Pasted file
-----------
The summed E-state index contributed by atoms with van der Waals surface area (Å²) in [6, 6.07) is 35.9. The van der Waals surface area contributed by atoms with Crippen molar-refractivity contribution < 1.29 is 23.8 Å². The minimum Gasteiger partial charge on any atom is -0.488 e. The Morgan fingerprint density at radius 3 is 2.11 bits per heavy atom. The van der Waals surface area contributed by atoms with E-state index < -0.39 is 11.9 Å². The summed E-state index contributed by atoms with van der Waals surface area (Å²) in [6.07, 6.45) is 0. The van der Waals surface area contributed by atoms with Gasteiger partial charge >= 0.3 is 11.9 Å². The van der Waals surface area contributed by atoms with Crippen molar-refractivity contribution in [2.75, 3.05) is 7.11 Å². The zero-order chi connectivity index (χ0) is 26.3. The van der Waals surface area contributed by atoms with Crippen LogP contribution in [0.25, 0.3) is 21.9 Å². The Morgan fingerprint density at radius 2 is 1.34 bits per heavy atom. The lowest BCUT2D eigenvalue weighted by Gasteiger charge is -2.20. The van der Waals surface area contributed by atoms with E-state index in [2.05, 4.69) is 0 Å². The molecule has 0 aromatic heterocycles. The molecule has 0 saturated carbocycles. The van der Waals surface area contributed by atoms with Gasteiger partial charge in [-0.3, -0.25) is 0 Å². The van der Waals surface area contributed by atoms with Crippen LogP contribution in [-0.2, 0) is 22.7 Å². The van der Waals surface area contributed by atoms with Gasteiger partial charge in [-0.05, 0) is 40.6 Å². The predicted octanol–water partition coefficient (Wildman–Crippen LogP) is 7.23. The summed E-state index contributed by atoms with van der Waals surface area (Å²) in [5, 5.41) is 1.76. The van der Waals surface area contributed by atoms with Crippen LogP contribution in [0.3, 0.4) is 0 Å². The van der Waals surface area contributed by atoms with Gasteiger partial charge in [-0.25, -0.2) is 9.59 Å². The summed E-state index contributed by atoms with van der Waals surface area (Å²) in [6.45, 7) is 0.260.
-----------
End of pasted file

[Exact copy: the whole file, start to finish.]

The summed E-state index contributed by atoms with van der Waals surface area (Å²) in [6, 6.07) is 35.9. The van der Waals surface area contributed by atoms with Crippen molar-refractivity contribution < 1.29 is 23.8 Å². The minimum Gasteiger partial charge on any atom is -0.488 e. The Morgan fingerprint density at radius 3 is 2.11 bits per heavy atom. The van der Waals surface area contributed by atoms with E-state index < -0.39 is 11.9 Å². The summed E-state index contributed by atoms with van der Waals surface area (Å²) in [6.07, 6.45) is 0. The van der Waals surface area contributed by atoms with Gasteiger partial charge >= 0.3 is 11.9 Å². The van der Waals surface area contributed by atoms with Crippen molar-refractivity contribution in [2.75, 3.05) is 7.11 Å². The zero-order chi connectivity index (χ0) is 26.3. The van der Waals surface area contributed by atoms with Crippen LogP contribution in [0.25, 0.3) is 21.9 Å². The Morgan fingerprint density at radius 2 is 1.34 bits per heavy atom. The lowest BCUT2D eigenvalue weighted by Gasteiger charge is -2.20. The van der Waals surface area contributed by atoms with E-state index in [2.05, 4.69) is 0 Å². The molecule has 0 aromatic heterocycles. The molecule has 0 saturated carbocycles. The van der Waals surface area contributed by atoms with Gasteiger partial charge in [-0.3, -0.25) is 0 Å². The van der Waals surface area contributed by atoms with Crippen LogP contribution in [-0.2, 0) is 22.7 Å². The van der Waals surface area contributed by atoms with Gasteiger partial charge in [-0.05, 0) is 40.6 Å². The predicted octanol–water partition coefficient (Wildman–Crippen LogP) is 7.23. The summed E-state index contributed by atoms with van der Waals surface area (Å²) in [5, 5.41) is 1.76. The van der Waals surface area contributed by atoms with Crippen LogP contribution in [0.3, 0.4) is 0 Å². The van der Waals surface area contributed by atoms with Gasteiger partial charge in [-0.25, -0.2) is 9.59 Å². The summed E-state index contributed by atoms with van der Waals surface area (Å²) in [6.45, 7) is 0.260.